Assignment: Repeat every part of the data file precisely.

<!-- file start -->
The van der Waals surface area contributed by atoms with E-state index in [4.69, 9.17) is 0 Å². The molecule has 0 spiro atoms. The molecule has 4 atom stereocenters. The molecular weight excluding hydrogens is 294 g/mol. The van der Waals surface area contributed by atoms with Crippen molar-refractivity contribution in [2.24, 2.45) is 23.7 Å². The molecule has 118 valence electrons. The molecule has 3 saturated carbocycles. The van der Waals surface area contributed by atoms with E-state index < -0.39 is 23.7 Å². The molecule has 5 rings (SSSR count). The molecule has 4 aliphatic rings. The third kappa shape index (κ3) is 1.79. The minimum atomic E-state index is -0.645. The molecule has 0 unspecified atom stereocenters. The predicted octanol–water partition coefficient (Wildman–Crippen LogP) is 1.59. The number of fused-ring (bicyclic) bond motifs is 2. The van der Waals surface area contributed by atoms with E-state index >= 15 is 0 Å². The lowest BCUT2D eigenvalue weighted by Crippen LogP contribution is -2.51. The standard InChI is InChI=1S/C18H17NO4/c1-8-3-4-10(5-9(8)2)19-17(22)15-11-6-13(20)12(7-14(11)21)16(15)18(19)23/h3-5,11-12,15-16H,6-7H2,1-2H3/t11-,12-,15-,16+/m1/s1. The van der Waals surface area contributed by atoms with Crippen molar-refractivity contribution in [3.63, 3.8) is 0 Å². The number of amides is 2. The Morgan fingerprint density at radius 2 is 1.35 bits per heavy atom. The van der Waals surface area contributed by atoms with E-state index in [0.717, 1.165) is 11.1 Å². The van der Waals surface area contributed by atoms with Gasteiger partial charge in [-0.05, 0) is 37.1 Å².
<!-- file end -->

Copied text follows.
The van der Waals surface area contributed by atoms with E-state index in [4.69, 9.17) is 0 Å². The molecule has 0 spiro atoms. The molecule has 4 atom stereocenters. The molecular weight excluding hydrogens is 294 g/mol. The van der Waals surface area contributed by atoms with Crippen molar-refractivity contribution in [2.24, 2.45) is 23.7 Å². The molecule has 118 valence electrons. The molecule has 3 saturated carbocycles. The van der Waals surface area contributed by atoms with E-state index < -0.39 is 23.7 Å². The molecule has 5 rings (SSSR count). The molecule has 4 aliphatic rings. The third kappa shape index (κ3) is 1.79. The minimum atomic E-state index is -0.645. The molecule has 0 unspecified atom stereocenters. The predicted octanol–water partition coefficient (Wildman–Crippen LogP) is 1.59. The number of fused-ring (bicyclic) bond motifs is 2. The van der Waals surface area contributed by atoms with E-state index >= 15 is 0 Å². The lowest BCUT2D eigenvalue weighted by Crippen LogP contribution is -2.51. The standard InChI is InChI=1S/C18H17NO4/c1-8-3-4-10(5-9(8)2)19-17(22)15-11-6-13(20)12(7-14(11)21)16(15)18(19)23/h3-5,11-12,15-16H,6-7H2,1-2H3/t11-,12-,15-,16+/m1/s1. The van der Waals surface area contributed by atoms with Crippen molar-refractivity contribution in [3.63, 3.8) is 0 Å². The number of amides is 2. The Morgan fingerprint density at radius 2 is 1.35 bits per heavy atom. The van der Waals surface area contributed by atoms with E-state index in [0.717, 1.165) is 11.1 Å². The van der Waals surface area contributed by atoms with Gasteiger partial charge in [-0.05, 0) is 37.1 Å².